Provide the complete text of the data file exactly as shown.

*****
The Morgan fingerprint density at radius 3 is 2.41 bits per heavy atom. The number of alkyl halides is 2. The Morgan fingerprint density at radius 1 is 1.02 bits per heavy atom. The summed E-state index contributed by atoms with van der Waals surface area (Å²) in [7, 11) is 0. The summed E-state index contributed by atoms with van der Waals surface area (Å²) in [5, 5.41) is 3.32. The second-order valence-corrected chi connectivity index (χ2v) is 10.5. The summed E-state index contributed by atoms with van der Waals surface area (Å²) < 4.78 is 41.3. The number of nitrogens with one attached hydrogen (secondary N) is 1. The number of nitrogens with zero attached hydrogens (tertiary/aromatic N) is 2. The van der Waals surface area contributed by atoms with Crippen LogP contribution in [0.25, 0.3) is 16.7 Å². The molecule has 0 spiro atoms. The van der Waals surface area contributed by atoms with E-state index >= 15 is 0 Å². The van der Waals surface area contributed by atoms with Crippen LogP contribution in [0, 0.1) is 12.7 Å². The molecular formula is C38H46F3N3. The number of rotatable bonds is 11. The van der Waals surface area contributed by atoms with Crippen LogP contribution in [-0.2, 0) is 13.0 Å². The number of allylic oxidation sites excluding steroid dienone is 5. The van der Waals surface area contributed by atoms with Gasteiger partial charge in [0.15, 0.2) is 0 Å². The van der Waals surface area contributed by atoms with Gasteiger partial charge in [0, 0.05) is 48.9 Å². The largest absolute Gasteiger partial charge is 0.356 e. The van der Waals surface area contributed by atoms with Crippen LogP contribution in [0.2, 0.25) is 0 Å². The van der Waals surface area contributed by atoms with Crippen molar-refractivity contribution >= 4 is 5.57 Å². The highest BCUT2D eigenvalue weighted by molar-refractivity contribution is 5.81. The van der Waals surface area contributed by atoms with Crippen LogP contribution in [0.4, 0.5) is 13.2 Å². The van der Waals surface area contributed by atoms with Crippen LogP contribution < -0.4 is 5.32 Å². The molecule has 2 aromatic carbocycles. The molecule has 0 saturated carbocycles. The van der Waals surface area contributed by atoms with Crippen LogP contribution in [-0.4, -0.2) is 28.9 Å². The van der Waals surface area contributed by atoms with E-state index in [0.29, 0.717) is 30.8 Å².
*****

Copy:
The Morgan fingerprint density at radius 3 is 2.41 bits per heavy atom. The number of alkyl halides is 2. The Morgan fingerprint density at radius 1 is 1.02 bits per heavy atom. The summed E-state index contributed by atoms with van der Waals surface area (Å²) in [7, 11) is 0. The summed E-state index contributed by atoms with van der Waals surface area (Å²) in [5, 5.41) is 3.32. The second-order valence-corrected chi connectivity index (χ2v) is 10.5. The summed E-state index contributed by atoms with van der Waals surface area (Å²) < 4.78 is 41.3. The number of nitrogens with one attached hydrogen (secondary N) is 1. The number of nitrogens with zero attached hydrogens (tertiary/aromatic N) is 2. The van der Waals surface area contributed by atoms with Crippen LogP contribution in [0.25, 0.3) is 16.7 Å². The molecule has 0 spiro atoms. The van der Waals surface area contributed by atoms with E-state index >= 15 is 0 Å². The van der Waals surface area contributed by atoms with Crippen LogP contribution in [0, 0.1) is 12.7 Å². The molecular formula is C38H46F3N3. The number of rotatable bonds is 11. The van der Waals surface area contributed by atoms with Crippen LogP contribution in [-0.2, 0) is 13.0 Å². The number of allylic oxidation sites excluding steroid dienone is 5. The van der Waals surface area contributed by atoms with Gasteiger partial charge in [0.15, 0.2) is 0 Å². The van der Waals surface area contributed by atoms with Gasteiger partial charge in [0, 0.05) is 48.9 Å². The largest absolute Gasteiger partial charge is 0.356 e. The van der Waals surface area contributed by atoms with Crippen LogP contribution in [0.2, 0.25) is 0 Å². The van der Waals surface area contributed by atoms with Crippen molar-refractivity contribution >= 4 is 5.57 Å². The highest BCUT2D eigenvalue weighted by molar-refractivity contribution is 5.81. The van der Waals surface area contributed by atoms with Crippen LogP contribution in [0.4, 0.5) is 13.2 Å². The van der Waals surface area contributed by atoms with Crippen LogP contribution < -0.4 is 5.32 Å². The molecule has 2 aromatic carbocycles. The molecule has 0 saturated carbocycles. The van der Waals surface area contributed by atoms with Crippen LogP contribution in [-0.4, -0.2) is 28.9 Å². The van der Waals surface area contributed by atoms with E-state index in [0.29, 0.717) is 30.8 Å².